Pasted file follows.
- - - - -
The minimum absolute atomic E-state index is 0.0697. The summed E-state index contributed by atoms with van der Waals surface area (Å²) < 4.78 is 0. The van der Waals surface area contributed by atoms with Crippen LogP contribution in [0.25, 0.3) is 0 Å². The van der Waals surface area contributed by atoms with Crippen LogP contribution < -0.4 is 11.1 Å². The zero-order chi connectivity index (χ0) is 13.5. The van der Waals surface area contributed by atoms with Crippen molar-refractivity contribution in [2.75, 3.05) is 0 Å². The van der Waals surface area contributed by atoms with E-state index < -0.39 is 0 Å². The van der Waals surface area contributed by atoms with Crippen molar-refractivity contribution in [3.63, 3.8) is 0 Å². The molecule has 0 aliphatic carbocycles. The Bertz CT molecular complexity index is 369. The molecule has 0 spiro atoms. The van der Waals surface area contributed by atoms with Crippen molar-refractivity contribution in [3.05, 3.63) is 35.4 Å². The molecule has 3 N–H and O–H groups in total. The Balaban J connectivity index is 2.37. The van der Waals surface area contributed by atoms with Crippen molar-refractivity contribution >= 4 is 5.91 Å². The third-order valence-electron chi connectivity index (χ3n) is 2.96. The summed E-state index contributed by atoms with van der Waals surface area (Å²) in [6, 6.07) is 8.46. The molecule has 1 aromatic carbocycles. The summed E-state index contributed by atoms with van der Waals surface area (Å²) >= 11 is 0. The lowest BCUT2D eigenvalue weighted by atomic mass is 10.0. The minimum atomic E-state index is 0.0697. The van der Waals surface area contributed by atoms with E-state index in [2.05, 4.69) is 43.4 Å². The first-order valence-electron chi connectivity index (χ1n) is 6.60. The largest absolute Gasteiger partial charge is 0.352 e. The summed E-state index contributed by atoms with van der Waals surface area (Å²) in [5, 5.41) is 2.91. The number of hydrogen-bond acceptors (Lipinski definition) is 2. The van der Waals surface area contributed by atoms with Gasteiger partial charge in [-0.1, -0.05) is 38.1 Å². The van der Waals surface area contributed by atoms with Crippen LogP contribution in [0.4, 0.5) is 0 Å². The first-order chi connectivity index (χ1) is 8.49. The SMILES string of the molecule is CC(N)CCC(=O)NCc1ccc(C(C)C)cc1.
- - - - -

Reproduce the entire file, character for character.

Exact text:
The minimum absolute atomic E-state index is 0.0697. The summed E-state index contributed by atoms with van der Waals surface area (Å²) < 4.78 is 0. The van der Waals surface area contributed by atoms with Crippen LogP contribution in [0.25, 0.3) is 0 Å². The van der Waals surface area contributed by atoms with Crippen LogP contribution < -0.4 is 11.1 Å². The zero-order chi connectivity index (χ0) is 13.5. The van der Waals surface area contributed by atoms with Crippen molar-refractivity contribution in [2.75, 3.05) is 0 Å². The van der Waals surface area contributed by atoms with E-state index < -0.39 is 0 Å². The van der Waals surface area contributed by atoms with Crippen molar-refractivity contribution in [3.63, 3.8) is 0 Å². The molecule has 0 aliphatic carbocycles. The Bertz CT molecular complexity index is 369. The molecule has 0 spiro atoms. The van der Waals surface area contributed by atoms with Crippen molar-refractivity contribution in [3.05, 3.63) is 35.4 Å². The molecule has 3 N–H and O–H groups in total. The Balaban J connectivity index is 2.37. The van der Waals surface area contributed by atoms with Crippen molar-refractivity contribution >= 4 is 5.91 Å². The third-order valence-electron chi connectivity index (χ3n) is 2.96. The summed E-state index contributed by atoms with van der Waals surface area (Å²) in [6, 6.07) is 8.46. The molecule has 1 aromatic carbocycles. The summed E-state index contributed by atoms with van der Waals surface area (Å²) >= 11 is 0. The lowest BCUT2D eigenvalue weighted by atomic mass is 10.0. The minimum atomic E-state index is 0.0697. The van der Waals surface area contributed by atoms with E-state index in [2.05, 4.69) is 43.4 Å². The first-order valence-electron chi connectivity index (χ1n) is 6.60. The largest absolute Gasteiger partial charge is 0.352 e. The summed E-state index contributed by atoms with van der Waals surface area (Å²) in [5, 5.41) is 2.91. The number of hydrogen-bond acceptors (Lipinski definition) is 2. The van der Waals surface area contributed by atoms with Gasteiger partial charge in [-0.1, -0.05) is 38.1 Å². The van der Waals surface area contributed by atoms with Crippen LogP contribution in [0.4, 0.5) is 0 Å². The first-order chi connectivity index (χ1) is 8.49. The SMILES string of the molecule is CC(N)CCC(=O)NCc1ccc(C(C)C)cc1.